Pull down the bottom right corner of the bottom card with your left pinky before you transfer the cards from left hand to right. As you do, transfer the break to your right thumb.

Now, peel cards from the top of the deck into your left hand. When they tell you to stop, bring the left hand packet beneath the deck in the motion of removing the outjogged card.

Now drop the card beneath the thumb break onto the packet as you peel out the outjogged card with your left thumb.

You’re now set for the reveal!

That’s the basic routine as I handle it.

Here’s my input:

If you were to perform this effect with a memorized deck, I’d wager it’d solve a couple of the main problems with the routine.

The first is that in the regular routine, you need to glimpse both the top and bottom card.

With a memorized deck, you only need to do half the work—glimpsing the bottom card will TELL you the top card! (it’ll be the card that comes after that card in the order of your stack.)

This way, we can false shuffle, then let them cut. When it comes time to glimpse, we only need to look at the bottom card to figure out the top card and proceed as usual.

Actually, that’s not quite true.

See, we can do one more cool thing with the mem deck.

Our goal is now to remove the card that MATCHES the bottom card and then do a double lift to display it as the top card.

Rather than just randomly removing a card for no reason (which I find to be an arbitrary and strange thing to do) I’d let them pick the card.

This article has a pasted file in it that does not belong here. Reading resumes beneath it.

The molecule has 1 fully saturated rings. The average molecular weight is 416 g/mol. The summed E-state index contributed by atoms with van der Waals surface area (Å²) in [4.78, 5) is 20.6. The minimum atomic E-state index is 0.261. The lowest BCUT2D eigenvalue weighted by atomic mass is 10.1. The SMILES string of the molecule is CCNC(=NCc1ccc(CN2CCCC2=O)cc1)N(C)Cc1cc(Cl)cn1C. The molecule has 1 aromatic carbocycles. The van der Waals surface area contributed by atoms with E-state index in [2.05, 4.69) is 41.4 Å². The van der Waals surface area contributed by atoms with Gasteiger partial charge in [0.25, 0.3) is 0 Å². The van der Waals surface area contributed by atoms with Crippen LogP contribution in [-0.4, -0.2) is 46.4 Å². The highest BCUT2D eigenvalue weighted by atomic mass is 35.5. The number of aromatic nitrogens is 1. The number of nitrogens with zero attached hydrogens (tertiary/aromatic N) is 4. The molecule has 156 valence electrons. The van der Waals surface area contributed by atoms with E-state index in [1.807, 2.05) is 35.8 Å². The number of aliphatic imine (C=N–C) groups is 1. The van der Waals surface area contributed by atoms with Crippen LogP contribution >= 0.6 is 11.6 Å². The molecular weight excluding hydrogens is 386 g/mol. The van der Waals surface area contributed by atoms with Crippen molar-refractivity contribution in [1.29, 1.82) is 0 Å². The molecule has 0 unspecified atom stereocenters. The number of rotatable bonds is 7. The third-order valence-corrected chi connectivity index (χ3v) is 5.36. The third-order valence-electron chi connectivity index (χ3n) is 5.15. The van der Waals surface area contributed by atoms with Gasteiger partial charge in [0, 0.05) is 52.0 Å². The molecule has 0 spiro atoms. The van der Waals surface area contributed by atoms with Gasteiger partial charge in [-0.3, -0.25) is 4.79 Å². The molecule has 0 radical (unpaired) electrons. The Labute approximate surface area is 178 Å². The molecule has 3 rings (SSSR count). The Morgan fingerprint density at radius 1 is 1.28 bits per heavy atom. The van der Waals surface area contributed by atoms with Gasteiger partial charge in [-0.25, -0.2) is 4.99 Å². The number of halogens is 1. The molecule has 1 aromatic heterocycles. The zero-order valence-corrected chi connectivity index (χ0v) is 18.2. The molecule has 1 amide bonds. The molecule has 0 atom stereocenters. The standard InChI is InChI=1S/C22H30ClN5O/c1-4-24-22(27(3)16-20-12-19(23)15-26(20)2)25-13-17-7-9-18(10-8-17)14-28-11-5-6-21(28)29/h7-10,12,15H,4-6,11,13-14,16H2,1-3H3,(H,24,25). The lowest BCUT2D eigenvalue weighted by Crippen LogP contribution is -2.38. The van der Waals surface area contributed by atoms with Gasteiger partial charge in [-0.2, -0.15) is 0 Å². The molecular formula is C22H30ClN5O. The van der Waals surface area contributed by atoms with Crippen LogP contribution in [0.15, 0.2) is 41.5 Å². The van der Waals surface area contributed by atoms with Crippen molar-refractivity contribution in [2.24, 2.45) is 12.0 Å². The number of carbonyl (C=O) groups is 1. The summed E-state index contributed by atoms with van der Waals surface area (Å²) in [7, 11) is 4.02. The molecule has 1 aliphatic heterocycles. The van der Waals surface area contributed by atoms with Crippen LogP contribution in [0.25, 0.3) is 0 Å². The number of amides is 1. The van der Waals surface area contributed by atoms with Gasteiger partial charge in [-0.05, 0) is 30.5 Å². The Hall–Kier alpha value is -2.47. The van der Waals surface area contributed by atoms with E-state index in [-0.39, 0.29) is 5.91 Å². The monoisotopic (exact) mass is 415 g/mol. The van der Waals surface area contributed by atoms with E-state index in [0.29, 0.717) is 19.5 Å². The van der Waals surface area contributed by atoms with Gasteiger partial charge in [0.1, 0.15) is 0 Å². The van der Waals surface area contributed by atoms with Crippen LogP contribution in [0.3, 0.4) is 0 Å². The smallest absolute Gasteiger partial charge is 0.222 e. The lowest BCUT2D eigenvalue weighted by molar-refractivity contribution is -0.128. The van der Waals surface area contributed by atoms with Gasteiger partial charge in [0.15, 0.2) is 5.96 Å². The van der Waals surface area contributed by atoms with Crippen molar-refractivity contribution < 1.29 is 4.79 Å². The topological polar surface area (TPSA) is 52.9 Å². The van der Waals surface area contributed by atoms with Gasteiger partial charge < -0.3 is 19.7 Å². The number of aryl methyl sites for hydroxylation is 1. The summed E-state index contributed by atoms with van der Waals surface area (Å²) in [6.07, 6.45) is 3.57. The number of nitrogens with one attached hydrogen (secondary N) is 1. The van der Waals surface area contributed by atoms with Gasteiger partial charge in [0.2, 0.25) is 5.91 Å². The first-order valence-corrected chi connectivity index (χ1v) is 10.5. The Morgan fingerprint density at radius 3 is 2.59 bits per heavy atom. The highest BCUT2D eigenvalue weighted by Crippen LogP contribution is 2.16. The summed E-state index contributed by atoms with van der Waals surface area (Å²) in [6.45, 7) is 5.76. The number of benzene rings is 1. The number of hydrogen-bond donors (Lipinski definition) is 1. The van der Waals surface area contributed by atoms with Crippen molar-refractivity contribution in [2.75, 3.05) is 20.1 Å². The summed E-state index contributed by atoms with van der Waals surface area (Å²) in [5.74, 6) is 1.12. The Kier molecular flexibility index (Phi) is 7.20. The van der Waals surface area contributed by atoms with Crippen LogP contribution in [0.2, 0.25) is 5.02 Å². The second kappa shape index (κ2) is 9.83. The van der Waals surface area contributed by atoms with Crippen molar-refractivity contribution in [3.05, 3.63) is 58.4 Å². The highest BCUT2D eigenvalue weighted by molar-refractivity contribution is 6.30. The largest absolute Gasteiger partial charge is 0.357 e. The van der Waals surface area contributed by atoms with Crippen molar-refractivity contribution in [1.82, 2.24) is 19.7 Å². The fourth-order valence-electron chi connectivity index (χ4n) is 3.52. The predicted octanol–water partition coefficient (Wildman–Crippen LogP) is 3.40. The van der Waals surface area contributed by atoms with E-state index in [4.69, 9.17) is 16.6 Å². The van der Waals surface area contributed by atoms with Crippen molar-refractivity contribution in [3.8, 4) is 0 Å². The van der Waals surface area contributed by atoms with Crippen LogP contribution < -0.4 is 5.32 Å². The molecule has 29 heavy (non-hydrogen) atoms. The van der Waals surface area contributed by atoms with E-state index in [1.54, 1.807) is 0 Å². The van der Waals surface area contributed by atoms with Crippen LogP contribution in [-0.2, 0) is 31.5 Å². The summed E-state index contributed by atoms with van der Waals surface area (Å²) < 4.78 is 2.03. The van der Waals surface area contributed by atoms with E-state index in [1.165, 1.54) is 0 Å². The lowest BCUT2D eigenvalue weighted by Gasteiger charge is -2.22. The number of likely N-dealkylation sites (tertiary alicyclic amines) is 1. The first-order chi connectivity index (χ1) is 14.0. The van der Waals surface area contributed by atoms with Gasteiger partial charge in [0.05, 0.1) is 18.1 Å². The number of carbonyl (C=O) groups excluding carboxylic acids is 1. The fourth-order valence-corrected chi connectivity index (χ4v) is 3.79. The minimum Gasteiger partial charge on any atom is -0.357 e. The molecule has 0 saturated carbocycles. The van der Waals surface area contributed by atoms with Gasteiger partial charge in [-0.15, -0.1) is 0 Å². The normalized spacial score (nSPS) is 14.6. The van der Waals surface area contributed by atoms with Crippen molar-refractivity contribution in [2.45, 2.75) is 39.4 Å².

Since we’re using a mem deck, and we know the bottom card, we know exactly where the card we want is.

For example, let’s say I’m in the Tamariz stack.

The bottom card is Ace of Diamonds. (39.)

I now know that the top card is the 4 of Spades (40.)

Not only that, I know that the card I WANT (the Ace of Hearts) is 51.

And if the top card is 40, that means the AH is 12 cards deep (the order of the deck from the top down is 40, 41, 42, 43, 44, 45, 46, 47, 48, 49, 50, 51.)

With that knowledge, I can quickly spread and catch a break in that position, ready for classic forcing—or practically any other force!

Now I have a justified REASON for using this card, rather than just the fact I want to.

I can have them place it face down on the table, then pick it up and say “actually, we’ll need it in the deck for this” and do my double lift and insertion process.

Now I can proceed as in the original routine.

Resetting the stack:

Since you just counted cards from one hand to the other Biddle-style, you’ll have reversed the order of those cards.

There are two ways you can fix this.

One would be to just count them back onto the deck, reversing the initial reversal (yeah…take that!)

The other would be to look at the top card of the reversed pile, which will actually tell you how many cards deep you are. (i.e if the card is the King of Diamonds, you know the pile contains 26 cards.)

You’ll need to subtract at least 1 from that number, since you removed the top card, plus potentially 2 if the card you forced is below that stack number.

(so potentially either 25 or 24 is the true number.)

Now place the entire pile back on top of the deck and do an overhand shuffle, running the cards singly until you reach that number, at which point you can throw the balance of the deck beneath them.

That’s reversed the count.

Now place one of the cards on the table back on the bottom of the deck (where it came from) and the other one you’ll need to manually reinsert in the right place.

There you have it.

Mismate with a mem deck, my idea for today.

Once again, all credit for this goes to Simon Aronson—the man who made so many of these ideas possible!

Hope you enjoyed.